Just like the Cinerama technology from which we take our name, we explore all film releases, old and new from three distinct angles.
– Cinematic Art
We proudly support the global diversity of film making and endeavour to bring you a mosaic of film releases that’s goes beyond pure big budget blockbuster films.
What was Cinerama?
Cinerama filming and projection technology was invented by Fred Waller in the 1940’s with the first Cinerama screen opening to the public in the 1950’s. A precursor to modern formats such as IMAX, Cinerama never achieved the widespread acclaim and use it could have, mainly due to studios backing formats such as Cinemascope, that proved easy to film and install in cinemas.
The word “Cinerama” combines cinema with panorama, with Cinerama technology using three interlocked 35 mm cameras equipped with 27 mm lenses, approximately the focal length of the human eye. Each camera photographed one third of the picture. To fill the huge curved screen, three projectors were then used to create the final image, each projecting part of the final panorama to create a whole picture.
Supporting LGBTQ Filmmaking
Unlike many other film review sites, we also specialise in bringing you the latest LGBTQ film releases, supporting the unique perspectives and stories that LGBTQ culture and experience brings us, while celebrating the role LGBTQ film plays in cinematic art.
We believe in bringing you the latest film releases from the BFI London Film Festival, BFI Flare and London Sci-Fi Film Festival alongside the latest Q&A’s and advance screenings, keeping you one step ahead of all the latest and greatest film releases.
Our Star Ratings
All of the film reviews on this site are star rated. These ratings are based purely the reviewers experience, thoughts and enjoyment of a film.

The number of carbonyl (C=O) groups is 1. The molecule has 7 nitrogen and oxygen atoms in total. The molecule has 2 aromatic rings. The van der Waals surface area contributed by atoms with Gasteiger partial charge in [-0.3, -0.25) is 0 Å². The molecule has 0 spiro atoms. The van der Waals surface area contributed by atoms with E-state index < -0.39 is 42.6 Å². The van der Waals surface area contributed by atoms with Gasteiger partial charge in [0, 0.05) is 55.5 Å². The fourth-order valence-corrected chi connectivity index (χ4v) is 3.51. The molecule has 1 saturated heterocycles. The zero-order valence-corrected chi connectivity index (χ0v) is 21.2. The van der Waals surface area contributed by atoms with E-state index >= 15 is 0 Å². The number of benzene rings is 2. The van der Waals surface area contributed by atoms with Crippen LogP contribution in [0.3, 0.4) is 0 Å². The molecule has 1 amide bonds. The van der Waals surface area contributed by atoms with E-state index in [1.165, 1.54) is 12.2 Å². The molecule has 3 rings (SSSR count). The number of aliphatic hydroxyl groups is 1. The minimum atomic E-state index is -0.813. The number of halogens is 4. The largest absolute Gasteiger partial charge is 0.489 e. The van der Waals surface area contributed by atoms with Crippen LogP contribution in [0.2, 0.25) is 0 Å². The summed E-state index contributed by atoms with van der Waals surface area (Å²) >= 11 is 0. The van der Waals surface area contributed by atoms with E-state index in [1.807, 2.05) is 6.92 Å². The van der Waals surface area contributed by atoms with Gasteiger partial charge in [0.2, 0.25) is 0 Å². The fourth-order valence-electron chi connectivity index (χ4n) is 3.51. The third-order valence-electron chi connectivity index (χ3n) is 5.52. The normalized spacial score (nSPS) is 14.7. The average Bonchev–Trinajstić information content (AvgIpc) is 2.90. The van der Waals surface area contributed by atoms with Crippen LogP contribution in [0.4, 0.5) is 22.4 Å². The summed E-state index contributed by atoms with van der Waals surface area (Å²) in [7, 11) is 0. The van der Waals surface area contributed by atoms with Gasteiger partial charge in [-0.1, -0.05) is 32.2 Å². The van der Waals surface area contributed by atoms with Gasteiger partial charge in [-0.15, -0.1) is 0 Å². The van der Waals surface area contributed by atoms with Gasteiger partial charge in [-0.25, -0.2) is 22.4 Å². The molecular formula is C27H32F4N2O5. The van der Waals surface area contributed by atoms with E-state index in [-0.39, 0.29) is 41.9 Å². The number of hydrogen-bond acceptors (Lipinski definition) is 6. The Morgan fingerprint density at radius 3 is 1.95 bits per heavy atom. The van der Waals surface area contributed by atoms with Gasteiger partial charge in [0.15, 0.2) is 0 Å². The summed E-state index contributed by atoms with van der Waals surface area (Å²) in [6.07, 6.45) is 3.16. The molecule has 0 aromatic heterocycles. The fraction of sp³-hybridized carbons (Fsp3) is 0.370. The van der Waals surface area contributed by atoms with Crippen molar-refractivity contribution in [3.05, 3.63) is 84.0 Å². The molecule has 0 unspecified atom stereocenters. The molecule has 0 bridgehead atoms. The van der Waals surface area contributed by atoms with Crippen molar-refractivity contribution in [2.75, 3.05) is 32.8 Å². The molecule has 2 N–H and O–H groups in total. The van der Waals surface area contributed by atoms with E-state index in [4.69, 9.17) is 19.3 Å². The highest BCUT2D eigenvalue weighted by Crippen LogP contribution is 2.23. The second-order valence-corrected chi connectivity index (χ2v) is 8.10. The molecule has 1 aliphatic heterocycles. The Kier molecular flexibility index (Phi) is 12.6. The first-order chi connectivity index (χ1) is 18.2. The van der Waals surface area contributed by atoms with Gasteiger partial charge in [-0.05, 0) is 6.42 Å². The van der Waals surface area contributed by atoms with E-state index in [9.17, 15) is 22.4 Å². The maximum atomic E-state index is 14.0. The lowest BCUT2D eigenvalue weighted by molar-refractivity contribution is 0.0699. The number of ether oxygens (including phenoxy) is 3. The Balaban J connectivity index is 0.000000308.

We believe in balanced and fair reviews that reflect the creative, social and artistic impact of a film. All reviews are independent of any industry influence and we urge readers to read our reviews in full. All reviews are for guidance only, and we actively encourage readers to experience a film themselves at their local cinema.
Outstanding – filmmaking offering something truly unique, creative and special. Pushing the boundaries of the art form and its genre with outstanding performances, direction and vision
Very good – Filmmaking offering a highly enjoyable, immersive and creative experience. Introducing some new ideas and themes to its genre while offering very good performances and direction
Good – filmmaking that is enjoyable and entertaining with solid performances and direction. However, limited in originality or difference to other films in its genre
Average – filmmaking that delivers little originality within its genre. Offering nothing new in its delivery but providing reasonable entertainment value through average performances and direction
Poor – Filmmaking that offers nothing of substance or relevance to its genre. Providing very limited entertainment or creativity in delivery. Filmmaking with poor or bland performances and direction through out.